Nobody likes to own a losing investment. It can be difficult to convince yourself to sell it because of the sunk cost fallacy. You have to admit that you’ve made a mistake and didn’t have the ability to predict the future. Who likes being wrong? But once you get over yourself, there is a silver lining in that Uncle Sam will share in your losses. Up to $3,000 per year in net investment losses can be deducted form your ordinary income. For a typical lawyer, that’s worth $1,000 to you. If the losses exceed $3,000, you can carry over the deduction and apply it to your future tax returns.
But an intelligent investor can take advantage of market downturns to generate losses on long-term assets without losing a dime. Here’s how you do it.
TAX LOSS HARVESTING – HOW TO DO IT
Step 1) Purchase investments in a taxable account that you intend to hold for a long time. This is not about market-timing, speculating, or purchasing specific types of investments just for the sake of implementing tax loss harvesting. Buy the things you would have bought anyway.
Step 2) When the assets decline in value, instead of freaking out and selling the investment for a loss, you simply “harvest the loss”. This generates a paper loss for you which allows you to take the tax benefits for selling the “losing” investment but does not impact your long-term investment results. How do you do that? By swapping the current investment with one that is highly correlated but not identical. The result is that your portfolio hasn’t changed (you swapped one highly correlated asset for another) yet you still have generated a tax loss which you can claim on your taxes.
EXAMPLE OF TAX LOSS HARVESTING
Let me give you an example.
On March 1st you purchased $10,000 of Vanguard Total Stock Market Index Fund (VTSAX). On July 1st you’ve noticed that the market is currently down 10% since you made your investment on March 1st. So on July 1st you exchange your shares in VTSAX for the Vanguard Large Cap Index Fund (VLCAX). The new fund has a correlation of close to 99% to the old fund, so you have essentially traded one investment for another. However, this exchange is not considered “substantially identical” by the IRS. You’ve now booked a loss of $1,000. Given a 33% federal tax bracket, you will save $333 on your federal taxes. If the market continues to trend down, you can do it again. The only caveat is that you’ll have to remember that you cannot make an investment in VTSAX for at least one month or the “wash sale” rule will eliminate the tax break.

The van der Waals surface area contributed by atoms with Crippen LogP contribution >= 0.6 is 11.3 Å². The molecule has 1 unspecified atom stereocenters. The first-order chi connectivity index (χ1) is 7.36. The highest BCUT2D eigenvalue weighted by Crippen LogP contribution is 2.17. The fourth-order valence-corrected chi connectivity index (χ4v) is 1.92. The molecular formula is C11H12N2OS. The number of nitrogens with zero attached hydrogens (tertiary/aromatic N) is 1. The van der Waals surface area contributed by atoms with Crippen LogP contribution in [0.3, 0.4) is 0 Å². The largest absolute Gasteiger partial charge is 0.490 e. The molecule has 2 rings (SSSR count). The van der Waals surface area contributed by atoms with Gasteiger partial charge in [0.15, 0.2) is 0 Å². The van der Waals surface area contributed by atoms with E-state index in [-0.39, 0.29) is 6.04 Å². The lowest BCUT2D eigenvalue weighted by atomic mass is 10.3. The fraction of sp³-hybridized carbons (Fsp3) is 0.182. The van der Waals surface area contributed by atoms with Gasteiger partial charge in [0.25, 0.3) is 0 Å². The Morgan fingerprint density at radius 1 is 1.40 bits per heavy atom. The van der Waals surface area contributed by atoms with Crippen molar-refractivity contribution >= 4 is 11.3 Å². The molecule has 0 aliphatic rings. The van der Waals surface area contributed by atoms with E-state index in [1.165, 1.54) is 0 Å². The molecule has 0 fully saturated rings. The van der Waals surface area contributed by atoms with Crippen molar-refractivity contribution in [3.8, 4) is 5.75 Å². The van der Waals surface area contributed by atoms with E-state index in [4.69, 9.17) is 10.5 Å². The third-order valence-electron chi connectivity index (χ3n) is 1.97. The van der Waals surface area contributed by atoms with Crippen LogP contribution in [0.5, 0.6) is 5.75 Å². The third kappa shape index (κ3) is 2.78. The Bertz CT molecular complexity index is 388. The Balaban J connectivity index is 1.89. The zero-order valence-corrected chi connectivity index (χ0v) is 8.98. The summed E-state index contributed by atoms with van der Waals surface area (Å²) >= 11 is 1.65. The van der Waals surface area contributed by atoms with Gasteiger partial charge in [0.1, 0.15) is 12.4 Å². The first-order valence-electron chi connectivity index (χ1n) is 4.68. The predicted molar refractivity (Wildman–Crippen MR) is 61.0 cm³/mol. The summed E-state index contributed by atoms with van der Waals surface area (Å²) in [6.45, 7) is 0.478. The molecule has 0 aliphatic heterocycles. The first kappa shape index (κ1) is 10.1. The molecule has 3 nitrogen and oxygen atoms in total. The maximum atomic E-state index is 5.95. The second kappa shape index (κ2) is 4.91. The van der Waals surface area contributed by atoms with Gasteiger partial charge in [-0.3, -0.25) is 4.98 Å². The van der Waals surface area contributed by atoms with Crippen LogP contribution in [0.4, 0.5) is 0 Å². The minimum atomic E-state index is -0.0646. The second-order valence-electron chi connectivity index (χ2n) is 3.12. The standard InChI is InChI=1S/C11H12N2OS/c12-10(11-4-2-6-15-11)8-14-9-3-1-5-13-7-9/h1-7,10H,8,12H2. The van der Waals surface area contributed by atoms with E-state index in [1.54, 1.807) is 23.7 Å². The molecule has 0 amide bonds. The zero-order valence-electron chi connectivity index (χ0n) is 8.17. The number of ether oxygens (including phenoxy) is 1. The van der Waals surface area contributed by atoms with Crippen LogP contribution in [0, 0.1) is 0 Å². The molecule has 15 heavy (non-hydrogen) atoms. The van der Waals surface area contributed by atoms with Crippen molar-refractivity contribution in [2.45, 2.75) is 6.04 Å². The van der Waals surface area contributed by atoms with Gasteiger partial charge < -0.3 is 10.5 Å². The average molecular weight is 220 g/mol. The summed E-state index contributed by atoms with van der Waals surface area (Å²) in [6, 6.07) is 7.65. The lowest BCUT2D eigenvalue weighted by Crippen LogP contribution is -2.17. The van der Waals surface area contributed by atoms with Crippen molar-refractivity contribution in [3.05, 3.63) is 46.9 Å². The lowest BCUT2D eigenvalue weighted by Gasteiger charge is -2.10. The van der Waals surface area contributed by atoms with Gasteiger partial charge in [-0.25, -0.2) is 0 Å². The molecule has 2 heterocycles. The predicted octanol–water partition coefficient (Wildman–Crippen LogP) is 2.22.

What’s the Wash Sale Rule?
From IRS Publication 550:
A wash sale occurs when you sell or trade stock or securities at a loss and within 30 days before or after the sale you:
- Buy substantially identical stock or securities,
- Acquire substantially identical stock or securities in a fully taxable trade,
- Acquire a contract or option to buy substantially identical stock or securities, or
- Acquire substantially identical stock for your individual retirement account (IRA) or Roth IRA.
If you sell stock and your spouse or a corporation you control buys substantially identical stock, you also have a wash sale.
CRITICS OF TAX LOSS HARVESTING
Some investors are quick to point out that you’ll end up paying more taxes later because you’ve lowered your basis in the investment. That is absolutely correct. In the example above, you’ve lowered your basis in the investment from $10,000 to $9,000, so when you ultimately sell the investment you will be required to pay taxes on any gains above $9,000 (rather than $10,000).
There’s still some reasons why this is a good idea.
First, you’re deferring taxes and there’s inherent value in tax deferral strategies (some even say that a tax deferred is a tax avoided). By taking the tax break today, but paying taxes in the future, you’re taking advantage of the time value of money by having access to the extra funds today which could be invested themselves and earn compound returns. Also, don’t forget that there are strategies to flush out capital gains from your portfolio, such as donating appreciated stock to charity rather than giving cash directly.
Second, there’s tax arbitrage in deducting at your regular federal tax income rate (33% in the example) and paying future capital gains at a 15% rate. That’s an 18% savings right there that should be encouraging for anyone looking to minimize taxes.
While many young lawyers may have no need for a taxable account, since they should be focused on maximizing retirement accounts, there may not be much reason to take advantage of this strategy. For me, I’m focused on maximizing retirement accounts and saving for a down payment, so there’s not much point for a taxable account for me. However, if you have a taxable account, dips in the markets are a great time to take advantage of tax loss harvesting.
Now you also understand what the roboadvisors (Betterment, Wealthfront, etc.) are doing through their algorithms to generate the extra portfolio returns by tax loss harvesting automatically for you.
Joshua Holt is a practicing private equity M&A lawyer and the creator of Biglaw Investor. Josh couldn’t find a place where lawyers were talking about money, so he created it himself. He knows that the Bogleheads forum is a great resource for tax questions and is always looking for honest advisors that provide good advice for a fair price.